Key Takeaways:

  1. Astronomers have discovered a galaxy, MACS1149-JD1, which is rotating like a record in the early universe, making it the most distant example of a rotational galaxy ever observed.
  2. JD1 was spotted 13.3 billion years after its light left, due to its extreme distance from Earth, and it existed just 500 million years after the Big Bang.
  3. The rotational motion of galaxies like JD1 provides insights into how galaxies, including the Milky Way, formed.
  4. Researchers used the Atacama Large Millimeter/submillimeter Array in Chile to measure subtle differences in light shift across JD1’s disk, revealing signs of rotation.
  5. JD1 is spinning at approximately 180,000 kilometers per hour, which is about a quarter of the Milky Way’s spin speed, and it is smaller in size compared to modern spiral galaxies, suggesting it may be in the early stages of rotation.
Hubble image of a cluster of galaxies with an inset image of galaxy MACS1149-JD1
A galaxy about 13.3 billion light-years away (inset in this image of a galaxy cluster from the Hubble Space Telescope and the Atacama Large Millimeter/submillimeter Array) is the most distant galaxy to show signs of rotation. ALMA/ESO, NAOJ AND NRAO; NASA, ESA HUBBLE SPACE TELESCOPE; W. ZHENG/JHU, M. POSTMAN/STSCI; THE CLASH TEAM; T. HASIMOTO ET AL/NATURE 2018

In an astonishing discovery, astronomers have identified a galaxy, known as MACS1149-JD1 (or JD1 for short), that is exhibiting rotational motion in the early universe, making it the most remote instance of a rotating galaxy on record.

Dr. Akio Inoue, an astronomer from Waseda University in Tokyo, expressed excitement about this finding, emphasizing that JD1’s rotational motion holds crucial clues about the formation of galaxies like our own Milky Way.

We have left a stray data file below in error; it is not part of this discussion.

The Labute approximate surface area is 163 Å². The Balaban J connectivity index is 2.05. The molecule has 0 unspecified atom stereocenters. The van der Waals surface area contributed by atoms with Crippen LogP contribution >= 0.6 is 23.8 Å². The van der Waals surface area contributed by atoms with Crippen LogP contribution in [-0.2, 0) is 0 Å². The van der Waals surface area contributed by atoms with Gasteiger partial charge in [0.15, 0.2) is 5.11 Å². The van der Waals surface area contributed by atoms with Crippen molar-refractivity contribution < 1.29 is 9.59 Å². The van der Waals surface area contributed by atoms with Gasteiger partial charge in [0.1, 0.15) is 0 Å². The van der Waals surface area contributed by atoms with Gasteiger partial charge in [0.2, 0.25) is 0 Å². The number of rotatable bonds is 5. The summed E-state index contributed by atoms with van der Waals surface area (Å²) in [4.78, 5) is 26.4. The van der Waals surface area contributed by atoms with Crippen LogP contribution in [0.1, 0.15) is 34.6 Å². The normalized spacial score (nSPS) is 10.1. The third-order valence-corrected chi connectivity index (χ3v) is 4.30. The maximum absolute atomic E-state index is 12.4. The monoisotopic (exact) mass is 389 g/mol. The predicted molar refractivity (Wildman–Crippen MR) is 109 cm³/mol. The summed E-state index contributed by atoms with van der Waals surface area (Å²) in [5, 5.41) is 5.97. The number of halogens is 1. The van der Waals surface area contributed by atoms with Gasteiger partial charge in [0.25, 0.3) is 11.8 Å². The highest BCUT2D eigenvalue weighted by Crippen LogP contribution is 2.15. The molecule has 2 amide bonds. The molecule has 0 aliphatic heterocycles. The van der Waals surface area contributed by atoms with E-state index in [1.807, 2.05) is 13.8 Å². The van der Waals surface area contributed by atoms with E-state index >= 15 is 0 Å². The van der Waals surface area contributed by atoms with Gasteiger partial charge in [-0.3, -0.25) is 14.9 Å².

Discovered in 2012, JD1’s light has traveled an astonishing 13.3 billion years to reach us, owing to its staggering distance from Earth. This immense temporal gap places JD1 in existence a mere 500 million years after the cataclysmic event known as the Big Bang.

To scrutinize JD1 in detail, astronomers employed the Atacama Large Millimeter/submillimeter Array located in Chile, dedicating two months in 2018 to the endeavor.

Their meticulous observations revealed nuanced disparities in the shifting of light across JD1’s expansive disk. While the entire galaxy is indeed receding from Earth, the northern segment exhibits a slower rate of recession compared to the southern part—a telltale sign of rotation, as outlined in the July 1st issue of the Astrophysical Journal Letters.

JD1’s rotational speed is estimated to be around 180,000 kilometers per hour, approximately one-fourth of the Milky Way’s rotational velocity. Moreover, JD1 is notably smaller in size when compared to contemporary spiral galaxies, implying that it may be in the early stages of its rotational journey.

This revelation offers a tantalizing glimpse into the distant cosmic past and sheds light on the enigmatic origins of galaxies like our own.

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